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Dealing With Christmas Envy

How our family gave our children a chance to share their holiday with their friends.

 

Many Jewish children have Christmas envy. It's easy to be seduced by the thought of a house covered in sparkling lights and a Christmas tree that you get to decorate with shiny ornaments and tinsel. Then you wake up in the morning after a jolly fat man in a red suit has flown around the world and delivered a pile of toys, placing them right under your beautiful tree. To many children, it sounds like heaven.

I’ll never forget going to visit my Aunt Phyllis in St. Louis one December when I was younger. I got off the plane and she said she had a surprise for me. It was the one thing every Jewish kid I knew craved—a Christmas tree. We made paper chains and decorated it and I was so happy.

When my son Josh was in third grade, many of his friends were Christian. It felt like the entire month of December that year was spent with them in debate about which was better—Chanukah or Christmas. Sure, Chanukah had eight nights of presents, but Christmas was everywhere you looked. They still believed in Santa back then and I remember Josh trying really hard to find proof that he didn’t exist, just to show that Christmas wasn’t all it was cracked up to be.

In reality, Chanukah is not a major Jewish holiday. Its status has been elevated in America by its proximity to Christmas and the desire of the American Jews not to have their children feel left out this time of year.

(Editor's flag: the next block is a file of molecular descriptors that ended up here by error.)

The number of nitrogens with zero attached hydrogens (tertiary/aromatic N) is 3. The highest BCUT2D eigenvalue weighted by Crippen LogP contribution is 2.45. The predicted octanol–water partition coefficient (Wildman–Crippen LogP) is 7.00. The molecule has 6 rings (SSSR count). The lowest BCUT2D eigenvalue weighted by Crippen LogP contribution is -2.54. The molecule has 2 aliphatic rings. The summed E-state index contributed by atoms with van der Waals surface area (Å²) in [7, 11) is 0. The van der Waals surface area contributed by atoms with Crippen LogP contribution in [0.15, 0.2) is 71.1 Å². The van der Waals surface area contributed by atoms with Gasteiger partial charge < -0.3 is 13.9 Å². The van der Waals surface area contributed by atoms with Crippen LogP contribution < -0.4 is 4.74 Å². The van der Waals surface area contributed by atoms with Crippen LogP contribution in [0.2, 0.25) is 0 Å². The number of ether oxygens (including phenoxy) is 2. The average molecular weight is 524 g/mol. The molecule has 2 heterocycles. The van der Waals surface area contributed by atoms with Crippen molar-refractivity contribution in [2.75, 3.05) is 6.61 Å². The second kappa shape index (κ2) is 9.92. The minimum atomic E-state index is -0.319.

That said, it is fun to have something to celebrate beside our Christian neighbors and we thought it would be a good idea if Josh shared that with his friends. We could have invited them over for Chanukah dinner, which would have been fun, but we took it one step further—we decided to combine it with football and started the Chanukah Bowl. Josh invited his Christian friends over on one of the nights of Chanukah. They played football and then came inside to light the candles, hear us say the blessings, eat some latkes and sufganiot (jelly donuts), learn the meaning of Chanukah, spin the dreidel and get presents. Josh was able to show off his holiday.

Through the years the tradition has stuck. It’s fun for my kids to share Chanukah and I’m thrilled each year to see Christian kids and Jewish kids gathered around our menorah, lighting the candles and enjoying our holiday. With so much focus in the news on religious fighting throughout the world, maybe the solution is to get them young, play a little football and give them some insight into how other people celebrate.

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